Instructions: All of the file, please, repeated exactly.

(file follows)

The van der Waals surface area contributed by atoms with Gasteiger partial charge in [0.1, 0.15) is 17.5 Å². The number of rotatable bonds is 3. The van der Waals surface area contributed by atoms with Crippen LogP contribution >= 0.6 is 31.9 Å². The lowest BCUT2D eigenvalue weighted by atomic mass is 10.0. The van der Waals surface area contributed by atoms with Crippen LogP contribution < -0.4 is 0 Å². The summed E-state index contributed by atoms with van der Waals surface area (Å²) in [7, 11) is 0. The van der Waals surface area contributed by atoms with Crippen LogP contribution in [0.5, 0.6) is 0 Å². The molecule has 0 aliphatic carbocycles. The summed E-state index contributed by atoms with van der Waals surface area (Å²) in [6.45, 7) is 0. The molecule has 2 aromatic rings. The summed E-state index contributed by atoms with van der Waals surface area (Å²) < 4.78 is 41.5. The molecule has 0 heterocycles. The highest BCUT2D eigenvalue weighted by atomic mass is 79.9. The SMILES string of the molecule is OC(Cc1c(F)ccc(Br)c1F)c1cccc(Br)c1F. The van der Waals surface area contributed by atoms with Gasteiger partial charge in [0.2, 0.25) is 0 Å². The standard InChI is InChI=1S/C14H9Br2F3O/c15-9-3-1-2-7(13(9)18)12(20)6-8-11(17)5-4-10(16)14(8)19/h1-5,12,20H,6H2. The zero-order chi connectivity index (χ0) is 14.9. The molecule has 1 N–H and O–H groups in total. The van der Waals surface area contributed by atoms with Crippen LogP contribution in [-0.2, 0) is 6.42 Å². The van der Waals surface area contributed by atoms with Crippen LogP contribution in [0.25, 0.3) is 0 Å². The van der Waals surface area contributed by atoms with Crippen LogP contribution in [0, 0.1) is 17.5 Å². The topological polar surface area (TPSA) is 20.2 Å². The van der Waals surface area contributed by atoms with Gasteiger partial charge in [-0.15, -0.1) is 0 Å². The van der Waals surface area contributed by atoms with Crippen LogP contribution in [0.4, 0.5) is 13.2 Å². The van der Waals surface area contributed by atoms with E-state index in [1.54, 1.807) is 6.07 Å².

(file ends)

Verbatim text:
The van der Waals surface area contributed by atoms with Gasteiger partial charge in [0.1, 0.15) is 17.5 Å². The number of rotatable bonds is 3. The van der Waals surface area contributed by atoms with Crippen LogP contribution >= 0.6 is 31.9 Å². The lowest BCUT2D eigenvalue weighted by atomic mass is 10.0. The van der Waals surface area contributed by atoms with Crippen LogP contribution < -0.4 is 0 Å². The summed E-state index contributed by atoms with van der Waals surface area (Å²) in [7, 11) is 0. The van der Waals surface area contributed by atoms with Crippen LogP contribution in [0.5, 0.6) is 0 Å². The molecule has 0 aliphatic carbocycles. The summed E-state index contributed by atoms with van der Waals surface area (Å²) in [6.45, 7) is 0. The molecule has 2 aromatic rings. The summed E-state index contributed by atoms with van der Waals surface area (Å²) < 4.78 is 41.5. The molecule has 0 heterocycles. The highest BCUT2D eigenvalue weighted by atomic mass is 79.9. The SMILES string of the molecule is OC(Cc1c(F)ccc(Br)c1F)c1cccc(Br)c1F. The van der Waals surface area contributed by atoms with Gasteiger partial charge in [0.2, 0.25) is 0 Å². The standard InChI is InChI=1S/C14H9Br2F3O/c15-9-3-1-2-7(13(9)18)12(20)6-8-11(17)5-4-10(16)14(8)19/h1-5,12,20H,6H2. The zero-order chi connectivity index (χ0) is 14.9. The molecule has 1 N–H and O–H groups in total. The van der Waals surface area contributed by atoms with Crippen LogP contribution in [-0.2, 0) is 6.42 Å². The van der Waals surface area contributed by atoms with Crippen LogP contribution in [0.25, 0.3) is 0 Å². The van der Waals surface area contributed by atoms with Crippen LogP contribution in [0, 0.1) is 17.5 Å². The topological polar surface area (TPSA) is 20.2 Å². The van der Waals surface area contributed by atoms with Gasteiger partial charge in [-0.15, -0.1) is 0 Å². The van der Waals surface area contributed by atoms with Crippen LogP contribution in [0.4, 0.5) is 13.2 Å². The van der Waals surface area contributed by atoms with E-state index in [1.54, 1.807) is 6.07 Å².